Birds that Live Near the Ocean
Birds love the ocean too
Some birds really love to make their home near the coast line. Who could blame them? If I could fly at will, I would love to be near the ocean too.
Having gone deep sea fishing a couple summers back, I recall how smart some birds were, to be following our boat in hopes of catching little scraps as the fishermen were cleaning their fishes. Those seagulls make some great scavengers. They are always on the alert for something new to eat.
Another time, my two year old son was having lunch at the beach, and a seagull quietly sneaked up and stole his sandwich. My little boy has just turned away for only a second! The cutest thing about this, was when my son said, "Mom, he didn't even say please!!" I always get a chuckle when recalling that memory. :)
Since seagulls are by far the bird I have most often seen at the ocean, I am going to spend some time here on them in particular. Did you know that seagulls can drink both salt and fresh water? They have special glands, above their eyes, that help to flush out the salt. The salt is flushed out through small openings in their bills. So they can survive better in places where fresh water is scarce. They can live from 5-15 years approximately, though there are instances of some living up to 25 years. Their eggs take about 26 days to hatch from the time they are laid. You will rarely see a young gull, for their parents are very protective and will continue to feed them for quite a while where they are. Upon reaching a more juvenile age, you will see smaller mottled colored gulls flying with their parent. They are just a bit smaller, though not much.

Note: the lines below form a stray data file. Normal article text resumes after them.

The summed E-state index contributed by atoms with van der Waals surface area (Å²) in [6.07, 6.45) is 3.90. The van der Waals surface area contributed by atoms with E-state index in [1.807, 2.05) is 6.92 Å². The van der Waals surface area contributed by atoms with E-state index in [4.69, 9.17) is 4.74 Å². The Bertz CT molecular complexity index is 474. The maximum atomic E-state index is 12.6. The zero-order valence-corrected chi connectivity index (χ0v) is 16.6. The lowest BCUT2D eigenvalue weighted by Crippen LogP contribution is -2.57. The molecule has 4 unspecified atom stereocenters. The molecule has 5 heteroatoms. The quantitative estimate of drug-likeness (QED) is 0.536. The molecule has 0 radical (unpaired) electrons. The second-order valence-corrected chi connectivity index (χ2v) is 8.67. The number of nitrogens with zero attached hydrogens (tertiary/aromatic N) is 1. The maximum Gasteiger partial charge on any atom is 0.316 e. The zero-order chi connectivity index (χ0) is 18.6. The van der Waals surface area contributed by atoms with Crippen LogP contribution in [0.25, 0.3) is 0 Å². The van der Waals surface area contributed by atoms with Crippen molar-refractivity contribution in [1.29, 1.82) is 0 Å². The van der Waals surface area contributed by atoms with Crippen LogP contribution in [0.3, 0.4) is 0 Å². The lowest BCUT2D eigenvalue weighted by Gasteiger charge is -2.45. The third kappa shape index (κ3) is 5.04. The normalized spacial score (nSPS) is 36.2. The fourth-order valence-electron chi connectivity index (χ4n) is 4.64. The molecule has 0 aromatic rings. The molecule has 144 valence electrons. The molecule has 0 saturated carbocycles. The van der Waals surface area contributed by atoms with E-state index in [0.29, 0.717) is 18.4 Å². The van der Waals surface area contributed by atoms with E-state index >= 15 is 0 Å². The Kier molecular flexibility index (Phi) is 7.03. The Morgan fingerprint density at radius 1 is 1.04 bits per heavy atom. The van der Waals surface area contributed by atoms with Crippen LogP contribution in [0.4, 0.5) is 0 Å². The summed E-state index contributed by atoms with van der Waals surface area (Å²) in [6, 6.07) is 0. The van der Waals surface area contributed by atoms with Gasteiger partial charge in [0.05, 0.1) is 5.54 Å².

Some other birds to keep a look out for, while along coastlines are loons, grebes, penguins, albatross, petrels, frigate birds, boobies (like the Nazca booby), and gannets. There are also flycatchers, ibis, herons, egrets, sandpipers and oystercatchers. (There are more, and many different types of the above mentioned birds.) Living in the United States, I am content seeing birds I can, and hope to catch glimpses of the some of the rest in zoos and on animal shows/documentaries.